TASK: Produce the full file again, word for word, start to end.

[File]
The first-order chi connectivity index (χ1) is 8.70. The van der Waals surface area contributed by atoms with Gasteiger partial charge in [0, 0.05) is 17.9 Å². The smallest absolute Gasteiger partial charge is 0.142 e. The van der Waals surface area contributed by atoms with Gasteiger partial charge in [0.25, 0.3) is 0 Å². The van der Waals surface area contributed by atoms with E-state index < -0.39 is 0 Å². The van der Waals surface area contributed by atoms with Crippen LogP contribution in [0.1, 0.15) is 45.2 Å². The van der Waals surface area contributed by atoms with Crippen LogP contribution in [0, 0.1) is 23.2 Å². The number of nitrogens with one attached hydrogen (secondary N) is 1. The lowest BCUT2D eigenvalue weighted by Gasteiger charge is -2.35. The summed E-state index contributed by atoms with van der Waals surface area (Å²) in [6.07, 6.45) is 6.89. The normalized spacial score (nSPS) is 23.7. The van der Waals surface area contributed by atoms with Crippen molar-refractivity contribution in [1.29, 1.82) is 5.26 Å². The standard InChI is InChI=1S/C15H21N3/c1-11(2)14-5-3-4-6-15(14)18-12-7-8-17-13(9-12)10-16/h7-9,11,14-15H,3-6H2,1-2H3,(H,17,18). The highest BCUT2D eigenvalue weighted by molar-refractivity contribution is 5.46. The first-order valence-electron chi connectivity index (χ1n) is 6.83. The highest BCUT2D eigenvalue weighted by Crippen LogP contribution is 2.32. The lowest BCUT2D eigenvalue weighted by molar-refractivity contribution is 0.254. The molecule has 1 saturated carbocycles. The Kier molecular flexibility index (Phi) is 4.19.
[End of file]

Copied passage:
The first-order chi connectivity index (χ1) is 8.70. The van der Waals surface area contributed by atoms with Gasteiger partial charge in [0, 0.05) is 17.9 Å². The smallest absolute Gasteiger partial charge is 0.142 e. The van der Waals surface area contributed by atoms with Gasteiger partial charge in [0.25, 0.3) is 0 Å². The van der Waals surface area contributed by atoms with E-state index < -0.39 is 0 Å². The van der Waals surface area contributed by atoms with Crippen LogP contribution in [0.1, 0.15) is 45.2 Å². The van der Waals surface area contributed by atoms with Crippen LogP contribution in [0, 0.1) is 23.2 Å². The number of nitrogens with one attached hydrogen (secondary N) is 1. The lowest BCUT2D eigenvalue weighted by Gasteiger charge is -2.35. The summed E-state index contributed by atoms with van der Waals surface area (Å²) in [6.07, 6.45) is 6.89. The normalized spacial score (nSPS) is 23.7. The van der Waals surface area contributed by atoms with Crippen molar-refractivity contribution in [1.29, 1.82) is 5.26 Å². The standard InChI is InChI=1S/C15H21N3/c1-11(2)14-5-3-4-6-15(14)18-12-7-8-17-13(9-12)10-16/h7-9,11,14-15H,3-6H2,1-2H3,(H,17,18). The highest BCUT2D eigenvalue weighted by molar-refractivity contribution is 5.46. The first-order valence-electron chi connectivity index (χ1n) is 6.83. The highest BCUT2D eigenvalue weighted by Crippen LogP contribution is 2.32. The lowest BCUT2D eigenvalue weighted by molar-refractivity contribution is 0.254. The molecule has 1 saturated carbocycles. The Kier molecular flexibility index (Phi) is 4.19.